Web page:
124 E. Washington Street, Ann Arbor, MI. $30. literatibookstore@gmail.com www.facebook.com/centralprovisions
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20

Friday


September 2013
 2-5 p.m.  Free! 

"Ann Arbor in Russian Literature:
Revisiting the Carl R. Proffer and Ardis Legacies": U-M Center for Russian, East European, & Eurasian Studies.

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Sept. 20-21. A symposium exploring the legacy of Ardis Publishing, an Ann Arbor-based published founded in 1971 by Carl Proffer and his wife Ellendea that became the largest publishing house devoted to Russian literature outside the Soviet Union. The program includes a panel discussion on Sept. 20 with U-M and visiting scholars on "Ardis Publishers and the Russian Literary Canon" and, on Sept. 21, a session titled "Ann Arbor on the Map of Russian Literature: A Tribute to Carl R. Proffer" that features a series of talks by historians, critics, and writers from around the world and a concluding roundtable with former Ardis editors and translators.
2-5 p.m. (Sept. 20), Michigan League Koessler Room, & 1-6 p.m. (Sept. 21), Rackham Amphitheatre. Free. 764-0351. [map]
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 2-6 p.m.  Free!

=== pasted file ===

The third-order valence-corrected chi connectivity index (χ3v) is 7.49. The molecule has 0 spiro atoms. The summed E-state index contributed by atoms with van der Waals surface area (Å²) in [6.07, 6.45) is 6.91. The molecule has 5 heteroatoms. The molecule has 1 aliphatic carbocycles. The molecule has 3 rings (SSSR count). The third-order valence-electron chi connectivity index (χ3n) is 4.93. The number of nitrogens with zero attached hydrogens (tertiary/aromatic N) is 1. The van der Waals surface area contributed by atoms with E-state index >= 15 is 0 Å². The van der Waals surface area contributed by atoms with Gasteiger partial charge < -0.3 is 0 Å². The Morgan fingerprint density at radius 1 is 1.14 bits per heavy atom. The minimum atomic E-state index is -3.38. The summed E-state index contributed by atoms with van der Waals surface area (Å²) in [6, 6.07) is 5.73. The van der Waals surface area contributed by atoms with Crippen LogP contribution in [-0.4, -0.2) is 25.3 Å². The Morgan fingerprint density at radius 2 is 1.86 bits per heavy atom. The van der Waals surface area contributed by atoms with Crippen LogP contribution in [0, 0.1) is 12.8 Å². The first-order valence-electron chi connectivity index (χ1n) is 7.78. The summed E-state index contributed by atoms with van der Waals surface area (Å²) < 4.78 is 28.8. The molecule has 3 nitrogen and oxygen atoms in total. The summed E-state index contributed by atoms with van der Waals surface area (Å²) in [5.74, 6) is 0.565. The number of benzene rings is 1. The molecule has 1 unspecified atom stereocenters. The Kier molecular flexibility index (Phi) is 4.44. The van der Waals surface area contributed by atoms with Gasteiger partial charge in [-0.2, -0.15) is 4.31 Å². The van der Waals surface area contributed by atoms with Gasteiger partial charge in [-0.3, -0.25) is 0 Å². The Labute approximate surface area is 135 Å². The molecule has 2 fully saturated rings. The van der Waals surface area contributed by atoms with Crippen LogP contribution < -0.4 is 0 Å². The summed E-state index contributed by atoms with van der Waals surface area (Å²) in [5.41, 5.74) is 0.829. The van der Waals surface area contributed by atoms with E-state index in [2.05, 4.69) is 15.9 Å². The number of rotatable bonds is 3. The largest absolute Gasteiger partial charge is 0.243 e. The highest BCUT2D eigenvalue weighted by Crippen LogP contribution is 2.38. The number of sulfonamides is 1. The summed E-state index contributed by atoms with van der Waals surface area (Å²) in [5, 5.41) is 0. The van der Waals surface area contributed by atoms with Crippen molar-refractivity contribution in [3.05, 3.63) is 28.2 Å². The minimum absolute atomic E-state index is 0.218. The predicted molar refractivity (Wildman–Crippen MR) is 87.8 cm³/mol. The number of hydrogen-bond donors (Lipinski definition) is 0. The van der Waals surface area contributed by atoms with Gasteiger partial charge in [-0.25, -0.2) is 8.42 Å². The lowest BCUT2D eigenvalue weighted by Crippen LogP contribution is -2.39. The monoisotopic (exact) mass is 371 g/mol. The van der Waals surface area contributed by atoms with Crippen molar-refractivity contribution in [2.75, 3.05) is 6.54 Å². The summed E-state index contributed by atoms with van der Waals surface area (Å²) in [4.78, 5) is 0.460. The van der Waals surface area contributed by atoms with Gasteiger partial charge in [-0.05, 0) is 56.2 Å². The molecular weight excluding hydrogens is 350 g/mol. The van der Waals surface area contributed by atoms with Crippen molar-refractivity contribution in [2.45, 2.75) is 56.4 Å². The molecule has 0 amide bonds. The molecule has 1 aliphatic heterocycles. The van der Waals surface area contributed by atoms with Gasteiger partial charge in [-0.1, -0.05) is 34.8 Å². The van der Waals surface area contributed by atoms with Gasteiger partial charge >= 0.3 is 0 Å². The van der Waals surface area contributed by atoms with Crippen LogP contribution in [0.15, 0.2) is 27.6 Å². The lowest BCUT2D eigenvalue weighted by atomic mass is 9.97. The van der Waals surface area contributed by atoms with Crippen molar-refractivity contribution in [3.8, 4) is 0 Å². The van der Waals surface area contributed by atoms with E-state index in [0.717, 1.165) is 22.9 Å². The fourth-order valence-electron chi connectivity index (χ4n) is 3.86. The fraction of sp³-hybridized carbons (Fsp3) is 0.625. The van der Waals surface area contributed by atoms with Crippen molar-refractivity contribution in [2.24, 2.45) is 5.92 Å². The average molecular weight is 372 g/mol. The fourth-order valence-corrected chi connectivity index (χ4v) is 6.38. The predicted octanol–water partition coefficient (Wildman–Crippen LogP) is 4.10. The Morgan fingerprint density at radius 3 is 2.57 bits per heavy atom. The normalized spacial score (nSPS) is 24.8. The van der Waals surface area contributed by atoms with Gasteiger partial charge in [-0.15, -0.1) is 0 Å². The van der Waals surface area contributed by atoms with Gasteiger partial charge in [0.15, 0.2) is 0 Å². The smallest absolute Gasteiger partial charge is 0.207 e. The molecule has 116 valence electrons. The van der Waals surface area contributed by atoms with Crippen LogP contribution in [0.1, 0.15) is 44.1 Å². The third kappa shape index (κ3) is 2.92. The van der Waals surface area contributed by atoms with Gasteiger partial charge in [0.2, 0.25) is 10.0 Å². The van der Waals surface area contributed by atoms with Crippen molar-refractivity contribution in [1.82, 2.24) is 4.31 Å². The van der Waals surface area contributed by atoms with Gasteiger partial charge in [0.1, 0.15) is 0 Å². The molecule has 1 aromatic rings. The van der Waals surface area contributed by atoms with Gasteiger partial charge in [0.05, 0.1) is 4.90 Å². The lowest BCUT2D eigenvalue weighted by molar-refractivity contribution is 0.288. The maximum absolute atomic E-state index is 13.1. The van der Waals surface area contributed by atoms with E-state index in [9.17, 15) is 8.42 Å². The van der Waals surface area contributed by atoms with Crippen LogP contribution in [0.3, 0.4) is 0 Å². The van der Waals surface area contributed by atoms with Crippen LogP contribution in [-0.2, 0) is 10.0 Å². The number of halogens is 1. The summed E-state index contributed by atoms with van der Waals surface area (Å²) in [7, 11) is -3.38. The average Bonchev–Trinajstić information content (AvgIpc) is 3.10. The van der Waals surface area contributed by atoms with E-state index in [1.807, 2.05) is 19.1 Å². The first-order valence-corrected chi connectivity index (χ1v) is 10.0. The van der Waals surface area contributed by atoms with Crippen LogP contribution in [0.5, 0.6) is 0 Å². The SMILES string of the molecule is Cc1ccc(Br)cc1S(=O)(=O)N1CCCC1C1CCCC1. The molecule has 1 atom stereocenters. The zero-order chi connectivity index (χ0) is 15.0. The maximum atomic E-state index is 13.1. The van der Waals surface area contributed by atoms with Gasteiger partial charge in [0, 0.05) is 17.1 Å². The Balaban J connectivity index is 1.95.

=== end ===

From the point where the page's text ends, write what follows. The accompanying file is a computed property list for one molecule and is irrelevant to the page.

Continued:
"Roman Error: The Reception of Ancient Rome as a Flawed Model": U-M Classics Department.

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Sept. 20 & 21. Scholars from around the U.S. and the UK discuss a range of ways in which the notion of the example of classical Rome as flawed has affected its legacy. Lecture topics range from "The Roman Empire and the Error of Civilization" and "Romans into (Elite) Frenchmen: Michel de Montaigne's Revision of Cicero on the Politics of Friendship" to "The Pleasures and Punishments of Roman Excess: Elagabalus at the Court of Early Cinema." For a complete schedule, see lsa.umich.edu/classics.
2-6 p.m. (Sept. 20) & 9 a.m.-6 p.m. (Sept. 21), 3222 Angell Hall. Free. 936-6099. [map]
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 4 p.m.  Free! 

U-M Center for South Asian Studies Lectures.

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Sept. 6: U-M art history professor Nachiket Chanchani on "Figures of Speech: Picturing Poetry in Fifteenth-Century Gujarat." Sept. 17: Institute of Economic Growth (India) sociology professor Amita Baviskar on "Good to Eat, Good to Think: India's Changing Food Cultures." Sept. 20: Amherst College anthropology professor Nusrat Chowdhury on "Revealing Powers: Money, Morality, and Politics in Bangladesh."